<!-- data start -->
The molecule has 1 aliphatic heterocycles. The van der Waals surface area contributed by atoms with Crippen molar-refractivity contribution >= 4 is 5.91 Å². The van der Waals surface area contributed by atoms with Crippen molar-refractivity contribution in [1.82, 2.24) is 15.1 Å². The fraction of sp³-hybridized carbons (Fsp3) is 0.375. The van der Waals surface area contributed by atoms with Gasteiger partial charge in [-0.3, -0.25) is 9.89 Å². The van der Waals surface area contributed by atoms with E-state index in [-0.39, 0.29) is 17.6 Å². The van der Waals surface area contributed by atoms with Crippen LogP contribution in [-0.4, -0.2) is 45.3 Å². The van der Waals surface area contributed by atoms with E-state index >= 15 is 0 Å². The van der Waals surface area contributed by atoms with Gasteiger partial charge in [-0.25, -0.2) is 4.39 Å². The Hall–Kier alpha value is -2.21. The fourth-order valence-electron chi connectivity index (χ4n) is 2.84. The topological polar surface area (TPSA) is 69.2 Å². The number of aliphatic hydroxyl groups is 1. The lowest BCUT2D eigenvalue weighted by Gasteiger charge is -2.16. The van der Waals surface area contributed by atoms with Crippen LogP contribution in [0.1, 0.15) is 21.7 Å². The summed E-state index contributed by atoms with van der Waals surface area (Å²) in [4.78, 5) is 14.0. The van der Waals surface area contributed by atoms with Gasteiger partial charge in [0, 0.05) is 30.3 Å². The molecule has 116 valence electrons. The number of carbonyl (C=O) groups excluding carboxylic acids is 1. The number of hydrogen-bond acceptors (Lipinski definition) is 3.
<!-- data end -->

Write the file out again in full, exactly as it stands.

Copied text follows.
The molecule has 1 aliphatic heterocycles. The van der Waals surface area contributed by atoms with Crippen molar-refractivity contribution >= 4 is 5.91 Å². The van der Waals surface area contributed by atoms with Crippen molar-refractivity contribution in [1.82, 2.24) is 15.1 Å². The fraction of sp³-hybridized carbons (Fsp3) is 0.375. The van der Waals surface area contributed by atoms with Gasteiger partial charge in [-0.3, -0.25) is 9.89 Å². The van der Waals surface area contributed by atoms with E-state index in [-0.39, 0.29) is 17.6 Å². The van der Waals surface area contributed by atoms with Crippen LogP contribution in [-0.4, -0.2) is 45.3 Å². The van der Waals surface area contributed by atoms with E-state index >= 15 is 0 Å². The van der Waals surface area contributed by atoms with Gasteiger partial charge in [-0.25, -0.2) is 4.39 Å². The Hall–Kier alpha value is -2.21. The fourth-order valence-electron chi connectivity index (χ4n) is 2.84. The topological polar surface area (TPSA) is 69.2 Å². The number of aliphatic hydroxyl groups is 1. The lowest BCUT2D eigenvalue weighted by Gasteiger charge is -2.16. The van der Waals surface area contributed by atoms with Crippen LogP contribution in [0.1, 0.15) is 21.7 Å². The summed E-state index contributed by atoms with van der Waals surface area (Å²) in [4.78, 5) is 14.0. The van der Waals surface area contributed by atoms with Gasteiger partial charge in [0, 0.05) is 30.3 Å². The molecule has 116 valence electrons. The number of carbonyl (C=O) groups excluding carboxylic acids is 1. The number of hydrogen-bond acceptors (Lipinski definition) is 3.